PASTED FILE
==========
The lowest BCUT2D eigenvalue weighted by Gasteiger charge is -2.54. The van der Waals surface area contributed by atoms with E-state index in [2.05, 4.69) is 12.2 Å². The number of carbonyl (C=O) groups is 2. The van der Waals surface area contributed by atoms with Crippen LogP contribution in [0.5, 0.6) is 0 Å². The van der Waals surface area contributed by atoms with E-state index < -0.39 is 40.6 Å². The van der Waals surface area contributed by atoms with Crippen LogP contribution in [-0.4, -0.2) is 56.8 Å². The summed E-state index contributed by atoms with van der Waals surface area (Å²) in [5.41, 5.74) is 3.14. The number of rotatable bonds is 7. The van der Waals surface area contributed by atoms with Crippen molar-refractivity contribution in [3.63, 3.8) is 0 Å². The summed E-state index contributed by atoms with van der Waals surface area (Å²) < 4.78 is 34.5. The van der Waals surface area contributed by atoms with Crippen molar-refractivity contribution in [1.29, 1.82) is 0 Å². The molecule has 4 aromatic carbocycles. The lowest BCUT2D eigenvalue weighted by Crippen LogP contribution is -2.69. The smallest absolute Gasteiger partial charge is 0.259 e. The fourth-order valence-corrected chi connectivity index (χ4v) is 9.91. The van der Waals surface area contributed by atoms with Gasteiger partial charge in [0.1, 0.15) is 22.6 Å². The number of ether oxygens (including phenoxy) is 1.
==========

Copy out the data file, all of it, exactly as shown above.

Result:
The lowest BCUT2D eigenvalue weighted by Gasteiger charge is -2.54. The van der Waals surface area contributed by atoms with E-state index in [2.05, 4.69) is 12.2 Å². The number of carbonyl (C=O) groups is 2. The van der Waals surface area contributed by atoms with Crippen LogP contribution in [0.5, 0.6) is 0 Å². The van der Waals surface area contributed by atoms with E-state index < -0.39 is 40.6 Å². The van der Waals surface area contributed by atoms with Crippen LogP contribution in [-0.4, -0.2) is 56.8 Å². The summed E-state index contributed by atoms with van der Waals surface area (Å²) in [5.41, 5.74) is 3.14. The number of rotatable bonds is 7. The van der Waals surface area contributed by atoms with Crippen molar-refractivity contribution in [3.63, 3.8) is 0 Å². The summed E-state index contributed by atoms with van der Waals surface area (Å²) < 4.78 is 34.5. The van der Waals surface area contributed by atoms with Crippen molar-refractivity contribution in [1.29, 1.82) is 0 Å². The molecule has 4 aromatic carbocycles. The lowest BCUT2D eigenvalue weighted by Crippen LogP contribution is -2.69. The smallest absolute Gasteiger partial charge is 0.259 e. The fourth-order valence-corrected chi connectivity index (χ4v) is 9.91. The van der Waals surface area contributed by atoms with Gasteiger partial charge in [0.1, 0.15) is 22.6 Å². The number of ether oxygens (including phenoxy) is 1.